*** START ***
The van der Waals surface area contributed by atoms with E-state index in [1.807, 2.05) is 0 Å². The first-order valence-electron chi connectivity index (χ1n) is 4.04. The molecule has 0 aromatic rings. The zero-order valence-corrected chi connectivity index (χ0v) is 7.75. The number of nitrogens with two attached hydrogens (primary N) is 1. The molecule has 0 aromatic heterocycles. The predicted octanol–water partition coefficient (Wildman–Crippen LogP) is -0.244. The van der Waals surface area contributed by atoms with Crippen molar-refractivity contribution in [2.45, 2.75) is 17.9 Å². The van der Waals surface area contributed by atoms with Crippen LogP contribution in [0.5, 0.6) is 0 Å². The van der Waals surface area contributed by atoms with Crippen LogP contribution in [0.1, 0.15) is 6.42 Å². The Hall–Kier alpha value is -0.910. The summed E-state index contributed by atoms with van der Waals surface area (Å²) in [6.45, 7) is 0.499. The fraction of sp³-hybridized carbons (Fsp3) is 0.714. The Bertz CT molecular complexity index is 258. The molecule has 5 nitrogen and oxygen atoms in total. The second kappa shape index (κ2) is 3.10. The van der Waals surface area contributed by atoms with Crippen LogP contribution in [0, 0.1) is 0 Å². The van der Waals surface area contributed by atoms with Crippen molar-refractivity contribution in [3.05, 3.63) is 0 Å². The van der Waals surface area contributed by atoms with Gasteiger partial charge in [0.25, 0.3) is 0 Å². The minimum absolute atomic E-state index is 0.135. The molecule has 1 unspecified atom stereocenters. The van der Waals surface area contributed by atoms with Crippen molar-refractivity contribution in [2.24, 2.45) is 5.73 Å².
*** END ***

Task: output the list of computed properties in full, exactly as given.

The van der Waals surface area contributed by atoms with E-state index in [1.807, 2.05) is 0 Å². The first-order valence-electron chi connectivity index (χ1n) is 4.04. The molecule has 0 aromatic rings. The zero-order valence-corrected chi connectivity index (χ0v) is 7.75. The number of nitrogens with two attached hydrogens (primary N) is 1. The molecule has 0 aromatic heterocycles. The predicted octanol–water partition coefficient (Wildman–Crippen LogP) is -0.244. The van der Waals surface area contributed by atoms with Crippen molar-refractivity contribution in [2.45, 2.75) is 17.9 Å². The van der Waals surface area contributed by atoms with Crippen LogP contribution in [0.5, 0.6) is 0 Å². The van der Waals surface area contributed by atoms with Crippen LogP contribution in [0.1, 0.15) is 6.42 Å². The Hall–Kier alpha value is -0.910. The summed E-state index contributed by atoms with van der Waals surface area (Å²) in [6.45, 7) is 0.499. The fraction of sp³-hybridized carbons (Fsp3) is 0.714. The Bertz CT molecular complexity index is 258. The molecule has 5 nitrogen and oxygen atoms in total. The second kappa shape index (κ2) is 3.10. The van der Waals surface area contributed by atoms with Crippen LogP contribution in [0, 0.1) is 0 Å². The van der Waals surface area contributed by atoms with Crippen molar-refractivity contribution in [3.05, 3.63) is 0 Å². The van der Waals surface area contributed by atoms with Gasteiger partial charge in [0.25, 0.3) is 0 Å². The minimum absolute atomic E-state index is 0.135. The molecule has 1 unspecified atom stereocenters. The van der Waals surface area contributed by atoms with Crippen molar-refractivity contribution in [2.24, 2.45) is 5.73 Å².